House Democrats have approved about $3 trillion in new spending, which would provide more aid for states and cities, among other things. But Senate Republicans and the White House have rejected the plan and are considering other options to boost the economy.

One idea is to send cash to workers who return to their jobs, perhaps $1,200, to remove them from the millions of people collecting unemployment compensation.

The U.S. death toll from the virus has now topped 113,000, by far the most in the world, and health experts predict tens of thousands more will die in the coming months. But President Donald Trump, facing a November re-election contest against former Vice President Joe Biden, is predicting the country will have a robust economic recovery.

Trump almost never publicly mentions the devastating unemployment numbers, instead predicting a speedy economic recovery and citing robust stock market gains.

“NASDAQ HITS ALL-TIME HIGH. Tremendous progress being made, way ahead of schedule. USA!” he tweeted Wednesday.

But with new fears of the spread of the coronavirus and a prolonged economic recovery, U.S. stock indexes fell sharply on Thursday. The widely watched Dow Jones Industrial Average of 30 blue-chip stocks was down nearly 7% at closing and the technology-heavy Nasdaq index cited by Trump by more than 5.2%.

The coronavirus has had a major effect on U.S. commerce, with more than two dozen companies filing for bankruptcy protection in May and some companies announcing they were closing permanently.

The government says the national economy dropped 4.8% in the first quarter, but that was before the full impact of the pandemic became apparent for the April-to-June quarter.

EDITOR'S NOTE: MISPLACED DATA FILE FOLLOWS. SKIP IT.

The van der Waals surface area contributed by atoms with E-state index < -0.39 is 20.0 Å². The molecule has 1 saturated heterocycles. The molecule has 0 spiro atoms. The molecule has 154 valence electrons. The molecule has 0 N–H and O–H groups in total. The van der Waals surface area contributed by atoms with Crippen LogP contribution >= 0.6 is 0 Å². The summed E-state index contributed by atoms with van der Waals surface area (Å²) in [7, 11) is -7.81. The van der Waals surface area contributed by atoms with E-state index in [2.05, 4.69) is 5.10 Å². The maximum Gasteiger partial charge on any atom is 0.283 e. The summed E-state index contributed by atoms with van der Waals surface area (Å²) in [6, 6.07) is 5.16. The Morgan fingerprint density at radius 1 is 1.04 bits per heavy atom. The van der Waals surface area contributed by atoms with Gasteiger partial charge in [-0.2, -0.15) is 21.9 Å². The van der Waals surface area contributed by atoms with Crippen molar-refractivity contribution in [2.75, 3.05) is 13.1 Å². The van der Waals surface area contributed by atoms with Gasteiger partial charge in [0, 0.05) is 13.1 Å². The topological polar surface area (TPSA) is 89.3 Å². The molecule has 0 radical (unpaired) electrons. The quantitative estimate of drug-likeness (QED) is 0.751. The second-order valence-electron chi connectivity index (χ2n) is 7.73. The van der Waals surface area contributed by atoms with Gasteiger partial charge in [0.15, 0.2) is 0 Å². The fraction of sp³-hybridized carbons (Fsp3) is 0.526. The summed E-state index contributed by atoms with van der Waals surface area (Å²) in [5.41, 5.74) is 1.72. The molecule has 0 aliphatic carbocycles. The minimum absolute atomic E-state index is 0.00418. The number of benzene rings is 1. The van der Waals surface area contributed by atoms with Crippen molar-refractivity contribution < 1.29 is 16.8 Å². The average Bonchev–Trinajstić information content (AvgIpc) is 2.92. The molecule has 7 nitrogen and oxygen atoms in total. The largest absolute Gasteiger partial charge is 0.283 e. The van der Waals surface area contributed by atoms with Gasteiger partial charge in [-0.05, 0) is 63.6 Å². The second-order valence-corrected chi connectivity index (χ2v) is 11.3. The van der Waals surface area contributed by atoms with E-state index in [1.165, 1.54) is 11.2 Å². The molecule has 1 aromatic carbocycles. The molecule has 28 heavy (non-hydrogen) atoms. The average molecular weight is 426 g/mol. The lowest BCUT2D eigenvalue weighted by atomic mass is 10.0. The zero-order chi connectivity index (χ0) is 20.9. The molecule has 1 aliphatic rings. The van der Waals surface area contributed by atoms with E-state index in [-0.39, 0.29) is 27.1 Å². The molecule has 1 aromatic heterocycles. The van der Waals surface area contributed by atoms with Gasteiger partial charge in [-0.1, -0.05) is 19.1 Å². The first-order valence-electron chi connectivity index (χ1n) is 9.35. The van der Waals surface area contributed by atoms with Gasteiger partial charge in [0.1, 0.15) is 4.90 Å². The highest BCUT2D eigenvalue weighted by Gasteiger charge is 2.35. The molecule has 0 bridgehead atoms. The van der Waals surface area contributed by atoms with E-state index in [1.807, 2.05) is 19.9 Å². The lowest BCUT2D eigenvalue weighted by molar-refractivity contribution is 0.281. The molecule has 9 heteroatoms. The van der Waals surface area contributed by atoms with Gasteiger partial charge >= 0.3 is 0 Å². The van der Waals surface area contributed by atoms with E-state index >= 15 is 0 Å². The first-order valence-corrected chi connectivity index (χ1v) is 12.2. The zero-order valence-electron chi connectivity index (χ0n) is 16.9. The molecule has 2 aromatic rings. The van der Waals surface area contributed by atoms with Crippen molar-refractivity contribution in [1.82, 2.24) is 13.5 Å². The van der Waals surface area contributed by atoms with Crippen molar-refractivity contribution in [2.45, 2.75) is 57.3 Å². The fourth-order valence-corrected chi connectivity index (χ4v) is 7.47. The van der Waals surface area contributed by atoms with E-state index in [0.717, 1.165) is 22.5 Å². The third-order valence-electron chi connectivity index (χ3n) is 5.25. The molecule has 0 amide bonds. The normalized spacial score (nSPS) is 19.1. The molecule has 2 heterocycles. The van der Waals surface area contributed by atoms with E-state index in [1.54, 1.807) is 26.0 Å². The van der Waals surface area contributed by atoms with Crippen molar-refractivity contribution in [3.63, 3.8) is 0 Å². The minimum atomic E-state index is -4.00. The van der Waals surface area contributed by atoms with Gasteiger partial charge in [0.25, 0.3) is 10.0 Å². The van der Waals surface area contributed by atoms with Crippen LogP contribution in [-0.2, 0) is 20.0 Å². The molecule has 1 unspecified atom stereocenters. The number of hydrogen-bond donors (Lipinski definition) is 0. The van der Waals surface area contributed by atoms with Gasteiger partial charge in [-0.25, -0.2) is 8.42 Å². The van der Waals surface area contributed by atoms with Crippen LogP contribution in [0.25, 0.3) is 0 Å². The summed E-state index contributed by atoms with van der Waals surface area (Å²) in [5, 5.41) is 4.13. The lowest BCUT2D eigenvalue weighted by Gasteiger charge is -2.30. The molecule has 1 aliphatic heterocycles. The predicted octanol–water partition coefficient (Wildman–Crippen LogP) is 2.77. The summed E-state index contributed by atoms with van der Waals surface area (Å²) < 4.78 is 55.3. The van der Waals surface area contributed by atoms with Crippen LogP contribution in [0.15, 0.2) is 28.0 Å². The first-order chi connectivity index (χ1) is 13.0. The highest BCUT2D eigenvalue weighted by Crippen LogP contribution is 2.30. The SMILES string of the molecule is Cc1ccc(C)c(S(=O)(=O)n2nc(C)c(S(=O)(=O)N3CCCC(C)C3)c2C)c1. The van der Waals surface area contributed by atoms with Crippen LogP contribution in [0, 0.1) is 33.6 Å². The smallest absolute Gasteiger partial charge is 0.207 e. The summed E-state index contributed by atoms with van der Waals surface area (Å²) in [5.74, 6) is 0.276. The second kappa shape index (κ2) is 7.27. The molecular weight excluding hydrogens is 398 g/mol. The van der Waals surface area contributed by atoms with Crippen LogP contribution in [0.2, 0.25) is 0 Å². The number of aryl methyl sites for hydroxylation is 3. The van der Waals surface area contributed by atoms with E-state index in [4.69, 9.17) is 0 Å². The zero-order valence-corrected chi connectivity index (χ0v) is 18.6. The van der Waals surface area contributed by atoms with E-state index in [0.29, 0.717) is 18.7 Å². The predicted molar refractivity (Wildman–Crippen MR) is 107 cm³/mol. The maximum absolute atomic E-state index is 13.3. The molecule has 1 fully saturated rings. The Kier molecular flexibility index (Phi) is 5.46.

Numerous states still require social distancing of at least two meters between people in stores and some major retail outlets are requiring their employees and customers to wear face masks. Some governors are limiting restaurants to half capacity or only allowing out-door eating with appropriate social distancing.

But in other states, the restrictions have been significantly lifted and crowds have quickly emerged to resume life, shopping or enjoying a day at Atlantic and Pacific beaches, often ignoring the admonitions of health experts to maintain a safe distance from others or to wear a face mask.

Tens of thousands of people filled the streets of cities large and small to protest the death of Floyd, not all of them wearing face masks.

U.S. workers filing for jobless benefits normally are paid slightly less than half their normal salaries. But these payments are currently being augmented during the pandemic with $600-a-week supplements from the federal government for four months, through July.

The peak of the unemployment benefit claims likely came in late March with 6.9 million workers filing for the jobless compensation in one seven-day period.

But the millions of claims have still been unparalleled over decades of U.S. economic history, reaching back to the Great Depression in the 1930s. The number of claims has far exceeded those made during the Great Recession in 2008-2009.